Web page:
At the cusp of an awaited day, during this season of Advent, we await the coming one. And maybe you are waiting, too, on something — perhaps some news, or something to happen.

I am waiting, too. As much as I would like to know the future and God’s plans for so many things, I do not know. I so often wish I could hear audibly from God or he’d drop some instructions in my lap. As much as I would like a detailed manual of step-by-step plans, and what to do if something goes wrong, or goes awry, as it often does, I do not have any such specific how-to manual. How often I would like the very specific plan, not the ambiguity. And certainly not the desert or the wilderness of the waiting.

In this little blog and in my tiny corner of the world, I am waiting, just as you might be, for something.

At times, it seems I have been waiting for some answers for so long — that I wonder if I missed the answer, or the answer is still not forthcoming, or – what? Perhaps the answer is no, or to wait longer. I am not entirely sure.

If Advent is waiting and Christmas is the arrival of the expectation, what comes next? In our secularized, sanitized versions of Christianity, we have New Years and resolutions or goals right after Christmas. We have a week of holidays. Nothing wrong with that, but it seems like we are missing something. Prayer? Some significant time spent praying, in prayerful introspection, about – everything? Our lives, our culture, our society, our neighborhood, our city, our world? All of it? Some sort of stopping amidst the noise and being quiet?

I think the “world is too much with us”*… yes, even us evangelical Christians. We are just too full of the world. Caught up in the swirling pool of the moment, the urgent…  mostly caught up in ourselves and our own little corners.

I think we are all sincerely desiring “the real”, the unwrapping of ourselves, yet all the while we are busying  ourselves with “covering up”.  We are covering up Christmas… with ornaments, garland, lights, and music — and we can’t see the manger anymore. We “cover up” our true selves with our phones that we must now carry everywhere and check constantly. We “cover up” with our nose in a book, or our face to the ground, or look the other way.

But this does not just happen at Christmas. It happens all year long. We desire authenticity, to know and be known, and yet with all the technological tools to keep us “connected” we could be the loneliest decade ever.

We are only “connected” superficially. We are not really connected at all; in fact, do we need more evidence to see that we might be the most disconnected ever? Our handy little tools have allowed us to disengage from real conversation and engage in somewhat controlled, fabricated, online communication, where we do not show our faces or eyes, and hide our real selves, and type only what we want others to see?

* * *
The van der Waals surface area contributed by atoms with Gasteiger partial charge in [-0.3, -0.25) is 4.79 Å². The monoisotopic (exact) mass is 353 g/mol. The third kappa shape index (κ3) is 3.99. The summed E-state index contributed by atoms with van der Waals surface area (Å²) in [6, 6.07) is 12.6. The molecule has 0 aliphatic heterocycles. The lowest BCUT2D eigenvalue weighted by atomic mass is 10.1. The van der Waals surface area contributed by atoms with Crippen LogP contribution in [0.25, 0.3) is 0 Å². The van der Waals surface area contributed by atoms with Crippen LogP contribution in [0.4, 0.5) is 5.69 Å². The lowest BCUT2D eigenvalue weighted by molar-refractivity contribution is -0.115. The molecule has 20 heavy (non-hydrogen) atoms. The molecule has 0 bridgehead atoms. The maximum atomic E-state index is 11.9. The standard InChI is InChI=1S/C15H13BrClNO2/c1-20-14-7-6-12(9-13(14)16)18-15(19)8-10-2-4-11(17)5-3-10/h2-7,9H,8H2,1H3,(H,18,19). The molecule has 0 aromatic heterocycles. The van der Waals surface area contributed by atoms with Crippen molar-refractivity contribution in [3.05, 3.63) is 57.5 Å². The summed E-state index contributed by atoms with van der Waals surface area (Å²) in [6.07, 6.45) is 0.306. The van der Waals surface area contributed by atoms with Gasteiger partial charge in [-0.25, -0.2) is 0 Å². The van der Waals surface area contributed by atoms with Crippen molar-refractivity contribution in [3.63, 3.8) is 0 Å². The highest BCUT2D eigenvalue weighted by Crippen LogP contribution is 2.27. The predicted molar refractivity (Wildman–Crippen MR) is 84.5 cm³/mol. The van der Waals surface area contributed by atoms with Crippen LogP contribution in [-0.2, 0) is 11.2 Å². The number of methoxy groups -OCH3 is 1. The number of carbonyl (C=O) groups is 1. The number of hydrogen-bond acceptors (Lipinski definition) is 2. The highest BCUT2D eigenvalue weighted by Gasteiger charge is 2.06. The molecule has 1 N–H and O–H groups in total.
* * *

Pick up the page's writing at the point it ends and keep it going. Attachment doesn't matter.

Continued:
We are not going to make any progress if we do not unwrap and allow some transparency through. I know that is what I really want. I am sure it must be what others seek as well. It sure isn’t easy. It’s risky. It’s vulnerable.

How are we doing on that?

You know, God came like that. Vulnerable and small. Humble. Open. Naked. God ripped the skies, made a star to shine. And then, he ripped up the chasm between heaven and earth when Jesus died.

Jesus came to us, unwrapped. Then God kept unwrapping the way to Himself.

God opened himself, made himself vulnerable, to the point of saying he’d die for us. He said he loved us, then proceeded to die. That is some sort of vulnerability, knowing you will be killed and many will hate you and turn against you, yet saying you love anyway.

Most of us, we cringe and might want to run from that. How many of us would willingly choose that?? But Jesus did.

What else can we choose to be, then, if not unwrapped and authentic, like Jesus? What other sort of response is there?  How are we doing on all of this?

Mankind– we, on our own, apart from God– we are a bunch of failures and can’t see straight. I can’t– I won’t — put my hope in failed, fallen man. I’ve seen the result of that, haven’t you? Isn’t the world full of examples of what man is like, apart from God? Heck, even with God, we are still struggling! God says even our best deeds are like dirty rags. Is that who we want to follow and put our hope in? Fellow dirty rags?

In my littler corner here, I am asking myself these questions, too, and waiting on God. I am thankful for this unwrapped gift of Jesus… because without Jesus, I really wouldn’t see much hope. I am thankful that we have hope…

Now may the God of hope fill you with all joy and peace in believing, that you may abound in hope by the power of the Holy Spirit.~ Romans 15:13


*William Wordsworth, from the poem “The World is Too Much With Us”